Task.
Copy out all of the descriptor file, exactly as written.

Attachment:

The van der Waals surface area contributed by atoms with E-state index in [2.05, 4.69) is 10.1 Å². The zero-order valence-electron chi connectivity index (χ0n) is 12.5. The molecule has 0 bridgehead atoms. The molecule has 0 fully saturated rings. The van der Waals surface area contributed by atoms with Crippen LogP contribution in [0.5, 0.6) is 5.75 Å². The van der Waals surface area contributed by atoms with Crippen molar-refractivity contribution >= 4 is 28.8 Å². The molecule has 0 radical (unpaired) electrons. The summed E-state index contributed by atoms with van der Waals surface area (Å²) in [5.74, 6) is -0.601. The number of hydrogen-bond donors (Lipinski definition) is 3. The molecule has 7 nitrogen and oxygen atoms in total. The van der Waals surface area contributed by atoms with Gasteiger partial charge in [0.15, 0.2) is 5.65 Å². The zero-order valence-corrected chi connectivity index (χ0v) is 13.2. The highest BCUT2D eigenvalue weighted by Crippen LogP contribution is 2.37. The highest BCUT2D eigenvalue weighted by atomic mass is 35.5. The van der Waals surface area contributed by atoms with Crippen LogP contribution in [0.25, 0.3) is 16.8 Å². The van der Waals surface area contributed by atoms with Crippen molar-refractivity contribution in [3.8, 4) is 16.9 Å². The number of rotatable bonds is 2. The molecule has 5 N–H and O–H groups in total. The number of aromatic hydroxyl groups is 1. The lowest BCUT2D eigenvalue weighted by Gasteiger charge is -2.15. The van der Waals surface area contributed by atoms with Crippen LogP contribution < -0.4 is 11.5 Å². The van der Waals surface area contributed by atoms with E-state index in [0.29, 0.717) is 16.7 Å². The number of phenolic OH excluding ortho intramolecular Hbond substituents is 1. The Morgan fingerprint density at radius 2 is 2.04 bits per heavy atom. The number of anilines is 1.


The van der Waals surface area contributed by atoms with E-state index in [2.05, 4.69) is 10.1 Å². The zero-order valence-electron chi connectivity index (χ0n) is 12.5. The molecule has 0 bridgehead atoms. The molecule has 0 fully saturated rings. The van der Waals surface area contributed by atoms with Crippen LogP contribution in [0.5, 0.6) is 5.75 Å². The van der Waals surface area contributed by atoms with Crippen molar-refractivity contribution >= 4 is 28.8 Å². The molecule has 0 radical (unpaired) electrons. The summed E-state index contributed by atoms with van der Waals surface area (Å²) in [5.74, 6) is -0.601. The number of hydrogen-bond donors (Lipinski definition) is 3. The molecule has 7 nitrogen and oxygen atoms in total. The van der Waals surface area contributed by atoms with Gasteiger partial charge in [0.15, 0.2) is 5.65 Å². The zero-order valence-corrected chi connectivity index (χ0v) is 13.2. The highest BCUT2D eigenvalue weighted by Crippen LogP contribution is 2.37. The highest BCUT2D eigenvalue weighted by atomic mass is 35.5. The van der Waals surface area contributed by atoms with Crippen LogP contribution in [0.25, 0.3) is 16.8 Å². The van der Waals surface area contributed by atoms with Crippen molar-refractivity contribution in [3.8, 4) is 16.9 Å². The number of rotatable bonds is 2. The molecule has 5 N–H and O–H groups in total. The number of aromatic hydroxyl groups is 1. The lowest BCUT2D eigenvalue weighted by Gasteiger charge is -2.15. The van der Waals surface area contributed by atoms with Crippen LogP contribution < -0.4 is 11.5 Å². The van der Waals surface area contributed by atoms with E-state index in [0.29, 0.717) is 16.7 Å². The number of phenolic OH excluding ortho intramolecular Hbond substituents is 1. The Morgan fingerprint density at radius 2 is 2.04 bits per heavy atom. The number of anilines is 1.